Data does not have to be dull

Wednesday, 4 February 2015 - 12:05am

A rough guide to using data to get your message across

Infographic of mental health issues among people who have been homeless

Data, when presented in a graphical form, can provide a powerful tool for getting your message across.

This can be as unsophisticated as a pie chart or as complex as a heat map but whether you are fundraising or pitching to commissioners, visually representing information can help you make an impact.

Why get visual?

Giving people a huge list of numbers can be both overwhelming and indigestible. You might may be familiar your with service data or key statistics about homelessness but your audience may not.

Translating the data into a visual format makes your job of communicating your impact easier. There is also the added benefit that presenting data this way can also help uncover patterns that you may not have previously noticed.

Data visualisation can also make a real impact when used in presentations or in digital communications. 

What data to use?

Any data that is up to date, accurate and robust can be used. However, there are some things to consider:

  • Where has the information come from? Sources of data still need to be referenced to give accurate information. This is especially important if you are using statistics that have come from more than one source or a third party.
  • Is it comparable? Yes, if two sources of information are being used that were collected in a similar timeframe or in the same survey or research study.
  • Is the data accurate and robust? Presenting accurate data is still important even in pictorial format.

Numerical or quantitative data is not the only type of information that can be presented visually, for example a client’s journey could be shown using pictures or a flow chart.

What are you trying to say?

Different ways of presenting information may show slightly different things or tell a different story.

It may also be useful to show:

  • Trends over time, for example in showing how outcomes have improved since your service has been running or you introduced a new way of working.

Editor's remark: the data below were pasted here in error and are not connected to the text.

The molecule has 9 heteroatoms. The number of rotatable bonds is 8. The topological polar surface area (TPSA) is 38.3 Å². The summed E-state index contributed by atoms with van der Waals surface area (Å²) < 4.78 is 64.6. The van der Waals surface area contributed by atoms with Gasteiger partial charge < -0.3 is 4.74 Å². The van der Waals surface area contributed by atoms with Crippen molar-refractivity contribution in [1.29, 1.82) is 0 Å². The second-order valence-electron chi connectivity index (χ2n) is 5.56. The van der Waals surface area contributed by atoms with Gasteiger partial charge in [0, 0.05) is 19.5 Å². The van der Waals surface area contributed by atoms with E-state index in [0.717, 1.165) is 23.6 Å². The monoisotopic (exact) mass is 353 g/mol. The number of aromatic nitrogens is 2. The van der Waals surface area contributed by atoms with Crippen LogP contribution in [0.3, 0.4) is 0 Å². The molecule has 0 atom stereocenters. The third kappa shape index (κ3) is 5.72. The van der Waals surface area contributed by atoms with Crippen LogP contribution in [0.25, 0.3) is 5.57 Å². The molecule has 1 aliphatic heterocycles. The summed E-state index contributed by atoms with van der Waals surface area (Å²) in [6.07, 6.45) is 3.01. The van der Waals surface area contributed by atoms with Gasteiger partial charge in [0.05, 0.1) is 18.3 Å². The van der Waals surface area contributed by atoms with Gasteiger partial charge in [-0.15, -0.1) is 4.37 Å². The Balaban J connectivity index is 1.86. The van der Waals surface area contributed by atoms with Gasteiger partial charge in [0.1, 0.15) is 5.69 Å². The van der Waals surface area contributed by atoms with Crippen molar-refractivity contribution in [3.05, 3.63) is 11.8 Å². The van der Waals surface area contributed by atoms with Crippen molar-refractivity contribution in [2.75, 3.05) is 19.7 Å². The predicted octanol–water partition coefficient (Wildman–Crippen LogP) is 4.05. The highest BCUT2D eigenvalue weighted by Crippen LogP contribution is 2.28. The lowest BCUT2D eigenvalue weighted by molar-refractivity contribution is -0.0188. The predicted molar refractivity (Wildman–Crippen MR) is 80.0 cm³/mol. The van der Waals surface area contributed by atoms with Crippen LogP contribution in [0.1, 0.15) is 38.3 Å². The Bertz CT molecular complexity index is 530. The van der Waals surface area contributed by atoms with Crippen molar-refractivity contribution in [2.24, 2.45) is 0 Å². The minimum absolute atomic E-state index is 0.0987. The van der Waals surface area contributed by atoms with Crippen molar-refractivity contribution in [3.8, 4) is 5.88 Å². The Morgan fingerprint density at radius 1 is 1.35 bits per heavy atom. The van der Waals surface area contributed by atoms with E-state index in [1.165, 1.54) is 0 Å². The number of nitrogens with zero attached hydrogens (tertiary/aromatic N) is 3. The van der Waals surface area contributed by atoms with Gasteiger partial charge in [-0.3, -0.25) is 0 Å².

• Geography can also play its part, for example heat maps can show how figures vary across local authority areas.
  • Client case studies or testimonies represented in a visual format to make your communications more powerful.

Getting started

There are a number of free tools that are available to present data in a visual format. Here are just four of our favourites:

  1. Pictochart provides templates to create your own infographics
  2. Tableau Public is an interactive tool that allows you to publish information on the web. Once the data has been published anyone can interact with the data, download it, or create their own visualisations of it.
  3. Data wrapper creates charts for the web
  4. Google fusion tables is an online data and mapping tool which provides means for visualising data with pie charts, bar charts, lineplots, scatterplots, timelines, and geographical maps.

Data analysis and visualisation guides

These guides cover data analysis and visualisation, as well as guidance on using financial savings analysis in the homelessness sector


Talk To Us

Rachel Hurcombe

Rachel Hurcombe

Research officer

Rachel was our research officer.

Telephone: 020 7840 4418

Struggling to make sense of your data?

Our team can help you to understand and communicate how your work is making a difference.